After Dementia Friendly Nevada (DFNV) launched in 2017, each of its six Community Action Groups surveyed local stakeholders to discover what they most needed to help support community members living with dementia. For many communities, needs overlapped and centered on education, peer support, and better medical resources. The Pyramid Lake Paiute Tribe, however, had a unique focus: prevention (i.e., risk reduction).
Naming its dementia-friendly Community Action Group “Pesa Sooname” for “good think” – a bow to the Native desire for harmony as well as cognitive clarity – co-facilitator Carla Eben says tribal communities have very different priorities than their non-Native counterparts. While non-Native cultures tend to corral elders into long-term care, Native families will traditionally sacrifice personal comfort for the sake of their elders and care for them at home, which makes risk reduction in Indian country even more critical.
“People will drop what they’re doing,” says Eben, who heads Pyramid Lake’s Numaga Senior Services Program. “Even their career.”
Eben herself is the perfect example.
Fresh out of high school, Eben was studying to be a med tech at the Oregon Institute of Technology when she called home to check in on her ill grandmother. But when she called, she found grandma was home alone.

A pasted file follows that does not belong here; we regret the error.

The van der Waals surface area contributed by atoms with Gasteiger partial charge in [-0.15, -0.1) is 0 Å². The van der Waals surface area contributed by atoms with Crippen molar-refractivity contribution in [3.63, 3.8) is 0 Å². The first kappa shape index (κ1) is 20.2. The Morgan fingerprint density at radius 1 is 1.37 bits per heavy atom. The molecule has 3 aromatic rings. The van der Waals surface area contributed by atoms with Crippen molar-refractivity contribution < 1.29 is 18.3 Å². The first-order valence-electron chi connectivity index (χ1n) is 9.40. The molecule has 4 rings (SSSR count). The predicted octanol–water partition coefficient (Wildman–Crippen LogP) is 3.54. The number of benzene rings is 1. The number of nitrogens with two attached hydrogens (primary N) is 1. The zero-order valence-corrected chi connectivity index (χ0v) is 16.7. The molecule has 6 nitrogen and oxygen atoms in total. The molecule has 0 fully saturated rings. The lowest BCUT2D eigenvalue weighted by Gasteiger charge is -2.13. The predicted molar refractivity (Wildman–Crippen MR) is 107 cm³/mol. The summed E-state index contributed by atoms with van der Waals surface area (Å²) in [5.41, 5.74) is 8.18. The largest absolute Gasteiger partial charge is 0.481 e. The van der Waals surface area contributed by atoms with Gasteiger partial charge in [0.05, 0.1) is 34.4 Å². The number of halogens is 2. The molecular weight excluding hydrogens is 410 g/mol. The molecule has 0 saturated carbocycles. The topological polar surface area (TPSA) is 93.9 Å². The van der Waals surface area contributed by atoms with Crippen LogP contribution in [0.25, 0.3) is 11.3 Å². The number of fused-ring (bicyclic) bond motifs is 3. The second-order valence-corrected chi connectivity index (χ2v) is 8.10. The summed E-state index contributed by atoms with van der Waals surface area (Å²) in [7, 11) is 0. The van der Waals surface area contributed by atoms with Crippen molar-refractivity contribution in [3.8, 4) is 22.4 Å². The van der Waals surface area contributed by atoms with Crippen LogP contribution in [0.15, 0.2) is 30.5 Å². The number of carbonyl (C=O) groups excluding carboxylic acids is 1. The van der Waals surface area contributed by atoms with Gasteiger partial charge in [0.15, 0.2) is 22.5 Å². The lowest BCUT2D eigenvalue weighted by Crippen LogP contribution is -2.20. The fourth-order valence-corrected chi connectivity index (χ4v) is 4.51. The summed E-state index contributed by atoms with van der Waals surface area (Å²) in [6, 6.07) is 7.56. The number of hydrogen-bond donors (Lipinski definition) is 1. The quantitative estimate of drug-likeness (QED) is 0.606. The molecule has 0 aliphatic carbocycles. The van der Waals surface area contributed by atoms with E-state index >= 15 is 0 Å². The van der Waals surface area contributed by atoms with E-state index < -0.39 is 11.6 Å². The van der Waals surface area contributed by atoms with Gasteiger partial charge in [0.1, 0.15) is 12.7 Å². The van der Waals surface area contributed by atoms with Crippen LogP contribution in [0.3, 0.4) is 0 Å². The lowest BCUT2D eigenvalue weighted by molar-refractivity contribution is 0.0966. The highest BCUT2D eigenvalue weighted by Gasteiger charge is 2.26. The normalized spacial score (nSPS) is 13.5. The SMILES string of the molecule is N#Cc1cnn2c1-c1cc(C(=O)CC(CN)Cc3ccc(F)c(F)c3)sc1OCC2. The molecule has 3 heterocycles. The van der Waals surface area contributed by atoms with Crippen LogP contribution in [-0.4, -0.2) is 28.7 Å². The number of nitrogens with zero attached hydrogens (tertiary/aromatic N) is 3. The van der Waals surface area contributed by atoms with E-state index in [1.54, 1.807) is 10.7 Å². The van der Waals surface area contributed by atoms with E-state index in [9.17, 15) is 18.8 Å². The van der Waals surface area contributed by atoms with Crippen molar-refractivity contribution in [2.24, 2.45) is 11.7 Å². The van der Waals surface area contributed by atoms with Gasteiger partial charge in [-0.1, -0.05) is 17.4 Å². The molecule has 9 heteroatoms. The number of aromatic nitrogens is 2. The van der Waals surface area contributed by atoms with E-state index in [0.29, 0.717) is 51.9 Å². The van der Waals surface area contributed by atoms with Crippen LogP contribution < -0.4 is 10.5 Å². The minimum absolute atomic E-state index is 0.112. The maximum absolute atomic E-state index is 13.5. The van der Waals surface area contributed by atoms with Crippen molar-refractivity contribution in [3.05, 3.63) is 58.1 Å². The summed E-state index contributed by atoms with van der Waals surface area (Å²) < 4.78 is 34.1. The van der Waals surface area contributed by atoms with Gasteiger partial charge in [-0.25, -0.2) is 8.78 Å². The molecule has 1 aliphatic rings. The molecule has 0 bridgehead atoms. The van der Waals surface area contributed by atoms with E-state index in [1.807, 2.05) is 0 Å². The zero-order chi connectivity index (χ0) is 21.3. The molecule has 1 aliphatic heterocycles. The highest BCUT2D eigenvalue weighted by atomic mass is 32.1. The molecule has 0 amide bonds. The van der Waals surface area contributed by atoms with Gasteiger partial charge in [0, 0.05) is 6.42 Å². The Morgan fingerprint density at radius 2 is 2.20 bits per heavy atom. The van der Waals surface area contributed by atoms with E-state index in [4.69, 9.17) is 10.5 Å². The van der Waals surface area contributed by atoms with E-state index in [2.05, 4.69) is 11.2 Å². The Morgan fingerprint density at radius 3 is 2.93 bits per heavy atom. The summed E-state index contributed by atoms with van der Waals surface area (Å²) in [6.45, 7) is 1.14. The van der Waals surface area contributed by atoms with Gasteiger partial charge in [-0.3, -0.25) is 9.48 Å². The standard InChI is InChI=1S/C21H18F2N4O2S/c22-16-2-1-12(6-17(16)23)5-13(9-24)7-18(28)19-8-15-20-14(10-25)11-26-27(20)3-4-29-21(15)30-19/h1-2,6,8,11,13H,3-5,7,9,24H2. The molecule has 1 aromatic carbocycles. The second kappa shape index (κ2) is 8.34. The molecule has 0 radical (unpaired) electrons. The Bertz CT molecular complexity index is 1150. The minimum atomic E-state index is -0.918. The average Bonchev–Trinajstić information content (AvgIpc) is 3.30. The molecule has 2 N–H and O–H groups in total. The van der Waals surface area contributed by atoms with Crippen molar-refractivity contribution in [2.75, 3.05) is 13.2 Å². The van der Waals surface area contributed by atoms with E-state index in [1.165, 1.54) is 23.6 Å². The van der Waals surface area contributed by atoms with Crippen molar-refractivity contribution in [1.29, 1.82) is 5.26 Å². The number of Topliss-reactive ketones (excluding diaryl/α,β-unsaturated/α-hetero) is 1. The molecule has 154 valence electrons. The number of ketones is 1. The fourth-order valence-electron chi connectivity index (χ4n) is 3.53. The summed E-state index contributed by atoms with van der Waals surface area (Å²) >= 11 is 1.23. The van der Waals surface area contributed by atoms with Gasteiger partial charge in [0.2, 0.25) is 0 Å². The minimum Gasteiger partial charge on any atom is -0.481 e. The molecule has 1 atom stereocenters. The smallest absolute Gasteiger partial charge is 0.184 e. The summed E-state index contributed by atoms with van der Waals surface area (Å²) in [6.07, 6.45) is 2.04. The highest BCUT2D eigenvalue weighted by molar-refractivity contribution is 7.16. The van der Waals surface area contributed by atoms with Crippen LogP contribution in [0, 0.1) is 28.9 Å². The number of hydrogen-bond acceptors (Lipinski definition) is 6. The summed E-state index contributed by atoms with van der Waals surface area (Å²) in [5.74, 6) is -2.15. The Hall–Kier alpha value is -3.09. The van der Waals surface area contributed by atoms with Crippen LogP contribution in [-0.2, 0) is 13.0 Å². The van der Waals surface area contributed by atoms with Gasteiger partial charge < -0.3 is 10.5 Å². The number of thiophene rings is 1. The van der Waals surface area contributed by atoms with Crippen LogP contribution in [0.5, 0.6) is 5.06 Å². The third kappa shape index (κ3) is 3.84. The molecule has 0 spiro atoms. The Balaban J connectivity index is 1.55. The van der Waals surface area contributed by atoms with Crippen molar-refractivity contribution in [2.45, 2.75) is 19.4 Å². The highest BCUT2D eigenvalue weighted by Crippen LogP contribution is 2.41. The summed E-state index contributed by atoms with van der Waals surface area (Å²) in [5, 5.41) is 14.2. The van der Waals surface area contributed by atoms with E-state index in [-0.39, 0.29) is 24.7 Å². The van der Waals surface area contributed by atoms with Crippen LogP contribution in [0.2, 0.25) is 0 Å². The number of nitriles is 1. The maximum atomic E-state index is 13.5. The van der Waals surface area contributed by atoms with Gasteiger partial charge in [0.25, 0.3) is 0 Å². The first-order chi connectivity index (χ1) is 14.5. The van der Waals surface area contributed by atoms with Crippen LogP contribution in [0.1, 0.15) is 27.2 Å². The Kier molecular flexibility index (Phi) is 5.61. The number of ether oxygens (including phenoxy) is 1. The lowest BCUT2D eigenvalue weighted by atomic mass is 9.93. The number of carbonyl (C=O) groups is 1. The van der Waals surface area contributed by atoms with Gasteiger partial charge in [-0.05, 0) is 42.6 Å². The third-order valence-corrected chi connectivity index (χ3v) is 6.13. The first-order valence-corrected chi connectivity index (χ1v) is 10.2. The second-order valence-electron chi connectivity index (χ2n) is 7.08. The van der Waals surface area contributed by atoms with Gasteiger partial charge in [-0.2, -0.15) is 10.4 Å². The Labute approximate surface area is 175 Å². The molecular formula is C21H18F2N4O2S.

“Somebody is supposed to be with you all the time, and nobody’s there,” cried Eben. “I’m coming home.”
“But you only have two more months until summer break!” came the reply.
Despite her grandmother’s objections, Eben returned to Pyramid Lake where she was desperately needed.
In American Indian communities, rates of dementia are skyrocketing and are projected to not just double or triple but multiply by five between 2014 and 2060. One reason dementia rates are among the highest in Indian country is the high incidence of diabetes, obesity, and heart disease. Nutritional deficiencies are one of many factors contribute to dementia.
And since younger tribal members like Eben will dutifully set aside their own lives to care for revered elders, prevention is particularly crucial.
In fact, during its needs assessment, the Pesa Sooname Advisory Group estimated there were 28 people in the tribal community living with dementia — half of them living alone.
“This was a shock to us,” admits Eben.
While tribal members wanted to be educated about dementia, Eben quickly discovered nothing was available from the local clinic nor from Indian Health Service. So she had to create dementia supports.
Her initial idea was to launch an elders circle as part of Pesa Sooname to educate personnel from fire, police, emergency medical, health services, social services, victim services, and beyond — the entire community.
But it was challenging.
Eben would schedule the monthly meetings on a calendar at the local clinic but only a handful of people would show, including “an elder or two.” She would see people in the clinic parking lot and they would tell her they were too busy. Even members of her own staff would skip the meetings.